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How can colleges prepare for the possibility the Supreme Court will strike down race-conscious admissions?

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HOUSTON — At a Thursday session of the National Association for College Admission Counseling’s annual meeting, a panelist posed a question to the room: Do you feel prepared if the U.S. Supreme Court were to strike down race-conscious admissions?

Not one college enrollment management official raised their hands to say yes. 

It’s far from a hypothetical, though. The high court is due on Halloween to start hearing oral arguments in cases that could fundamentally reshape nearly 50 years of legal precedent permitting tailored consideration of race in college admissions. 

Legal experts foresee that, given the Supreme Court’s hard conservative majority, it will almost certainly end race-conscious admissions. In doing so it would be siding with Students for Fair Admissions, or SFFA, a legal group suing Harvard University and the University of North Carolina at Chapel Hill over their enrollment policies. 

Thus, college leaders should start preparing for the likelihood that the Supreme Court will ax race as an admissions factor, presenters said at NACAC’s meeting. And institutions shouldn’t wait, said Art Coleman, a session panelist and managing partner and co-founder of EducationCounsel LLC, a policy, strategy and legal consulting firm.

Admissions professionals should start drawing in other departments, like institutional general counsels, to develop plans. Colleges should also prioritize research on current law and crafting public messaging for campuses. 

After all, a decision against race-conscious admissions doesn’t just unravel long-standing admissions practices, they said. It strikes at the heart of values that higher education treasures: diversity, equity and inclusion.

Students will need to hear those tenets affirmed.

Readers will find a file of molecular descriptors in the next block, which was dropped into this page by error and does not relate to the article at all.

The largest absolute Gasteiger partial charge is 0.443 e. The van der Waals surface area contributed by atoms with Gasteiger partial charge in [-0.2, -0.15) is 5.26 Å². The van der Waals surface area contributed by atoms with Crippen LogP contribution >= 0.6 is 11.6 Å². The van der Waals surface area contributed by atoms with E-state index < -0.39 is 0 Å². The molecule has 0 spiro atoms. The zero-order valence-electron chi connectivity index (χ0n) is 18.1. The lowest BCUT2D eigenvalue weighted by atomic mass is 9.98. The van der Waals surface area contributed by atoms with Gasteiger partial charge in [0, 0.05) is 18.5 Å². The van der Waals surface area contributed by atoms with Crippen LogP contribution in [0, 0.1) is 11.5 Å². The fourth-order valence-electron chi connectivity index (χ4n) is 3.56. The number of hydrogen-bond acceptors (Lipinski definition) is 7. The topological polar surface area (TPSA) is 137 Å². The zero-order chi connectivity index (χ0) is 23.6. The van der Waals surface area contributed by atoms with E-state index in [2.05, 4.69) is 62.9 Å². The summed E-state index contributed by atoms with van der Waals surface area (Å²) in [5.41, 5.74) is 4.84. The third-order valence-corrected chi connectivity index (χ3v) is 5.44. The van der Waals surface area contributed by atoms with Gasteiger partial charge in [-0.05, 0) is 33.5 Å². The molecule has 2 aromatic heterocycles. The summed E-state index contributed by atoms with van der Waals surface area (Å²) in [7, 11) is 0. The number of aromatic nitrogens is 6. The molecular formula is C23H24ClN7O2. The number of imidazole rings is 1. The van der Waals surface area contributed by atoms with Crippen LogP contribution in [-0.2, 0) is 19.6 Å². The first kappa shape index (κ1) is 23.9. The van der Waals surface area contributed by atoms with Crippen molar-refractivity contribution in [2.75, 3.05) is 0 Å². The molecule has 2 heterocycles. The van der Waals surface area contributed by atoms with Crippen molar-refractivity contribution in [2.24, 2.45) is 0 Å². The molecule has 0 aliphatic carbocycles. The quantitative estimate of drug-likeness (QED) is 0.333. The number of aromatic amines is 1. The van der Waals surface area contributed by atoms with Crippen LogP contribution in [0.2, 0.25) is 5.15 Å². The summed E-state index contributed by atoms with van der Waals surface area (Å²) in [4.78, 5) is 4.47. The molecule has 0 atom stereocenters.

The cases before the Supreme Court

SFFA has taken on race-conscious practices before, to mixed results. It argues that Harvard’s admissions practices disadvantage Asian American students. Its claims in the UNC-Chapel Hill lawsuit differ slightly. 

But at their core, both cases seek to blow up race-conscious admissions. 

Arguments for preserving race-conscious practices have barely passed muster with previous iterations of the high court — it surprised the public in at least one recent legal challenge by still allowing use of these policies. 

The Harvard and UNC cases were consolidated, but in July were unbundled to enable the court’s newest justice, Ketanji Brown Jackson, to participate in proceedings. Jackson has said she would recuse herself from the consolidated case because she sat on a Harvard advisory body. 

Several institutions and higher ed organizations have submitted briefs in defense of Harvard and UNC-Chapel Hill. But the case still isn’t front of mind for some colleges, presenters said. 

That’s a mistake, Coleman said. Though based on Supreme Court patterns, a decision in the cases will likely drop late June 2023, Coleman said it’s also possible it will come as early as February.

How can colleges prepare for the possibility the Supreme Court will strike down race-conscious admissions?

Panelists speak about the pending race-conscious admissions case before the Supreme Court at the National Association for College Admission Counseling’s annual meeting.

 

High-ranking enrollment managers should assign one individual — a “brilliant” one — in their offices to handle research and planning ahead of the Supreme Court’s actions, said Ashley Pallie, director of undergraduate admissions at the California Institute of Technology. 

Vice presidents shouldn’t attempt to take on these tasks themselves, Pallie said. Another priority will pull them away, and admissions offices must be ready, she said.

“Get a dedicated professional. Do not hand it off to an entry-level person,” Pallie said. 

What else should institutions do?

That’s an important step because colleges must grasp the law on affirmative action as it currently stands, Pallie said. In cases like Grutter v. Bollinger, the Supreme Court previously upheld narrow applications of race in admissions, meaning institutions cannot institute racial quotas. 

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